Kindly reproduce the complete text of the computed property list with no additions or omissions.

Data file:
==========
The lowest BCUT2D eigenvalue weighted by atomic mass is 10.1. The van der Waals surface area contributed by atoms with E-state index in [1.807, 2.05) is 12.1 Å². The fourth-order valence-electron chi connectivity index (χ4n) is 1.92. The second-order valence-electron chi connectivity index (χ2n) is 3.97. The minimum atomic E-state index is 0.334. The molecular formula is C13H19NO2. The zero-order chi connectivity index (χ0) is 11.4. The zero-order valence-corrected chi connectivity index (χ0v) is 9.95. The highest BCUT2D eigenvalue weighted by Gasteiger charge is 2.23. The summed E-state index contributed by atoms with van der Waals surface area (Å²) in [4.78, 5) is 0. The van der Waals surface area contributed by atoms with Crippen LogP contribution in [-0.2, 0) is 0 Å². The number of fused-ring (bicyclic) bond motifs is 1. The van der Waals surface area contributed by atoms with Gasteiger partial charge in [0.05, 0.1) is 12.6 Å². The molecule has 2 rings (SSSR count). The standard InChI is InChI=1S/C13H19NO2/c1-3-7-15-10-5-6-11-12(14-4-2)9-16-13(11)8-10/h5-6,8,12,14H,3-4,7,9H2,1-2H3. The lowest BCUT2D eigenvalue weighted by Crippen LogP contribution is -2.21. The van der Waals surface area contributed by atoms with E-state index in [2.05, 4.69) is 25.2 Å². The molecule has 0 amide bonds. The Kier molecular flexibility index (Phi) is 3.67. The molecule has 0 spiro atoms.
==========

The lowest BCUT2D eigenvalue weighted by atomic mass is 10.1. The van der Waals surface area contributed by atoms with E-state index in [1.807, 2.05) is 12.1 Å². The fourth-order valence-electron chi connectivity index (χ4n) is 1.92. The second-order valence-electron chi connectivity index (χ2n) is 3.97. The minimum atomic E-state index is 0.334. The molecular formula is C13H19NO2. The zero-order chi connectivity index (χ0) is 11.4. The zero-order valence-corrected chi connectivity index (χ0v) is 9.95. The highest BCUT2D eigenvalue weighted by Gasteiger charge is 2.23. The summed E-state index contributed by atoms with van der Waals surface area (Å²) in [4.78, 5) is 0. The van der Waals surface area contributed by atoms with Crippen LogP contribution in [-0.2, 0) is 0 Å². The number of fused-ring (bicyclic) bond motifs is 1. The van der Waals surface area contributed by atoms with Gasteiger partial charge in [0.05, 0.1) is 12.6 Å². The molecule has 2 rings (SSSR count). The standard InChI is InChI=1S/C13H19NO2/c1-3-7-15-10-5-6-11-12(14-4-2)9-16-13(11)8-10/h5-6,8,12,14H,3-4,7,9H2,1-2H3. The lowest BCUT2D eigenvalue weighted by Crippen LogP contribution is -2.21. The van der Waals surface area contributed by atoms with E-state index in [2.05, 4.69) is 25.2 Å². The molecule has 0 amide bonds. The Kier molecular flexibility index (Phi) is 3.67. The molecule has 0 spiro atoms.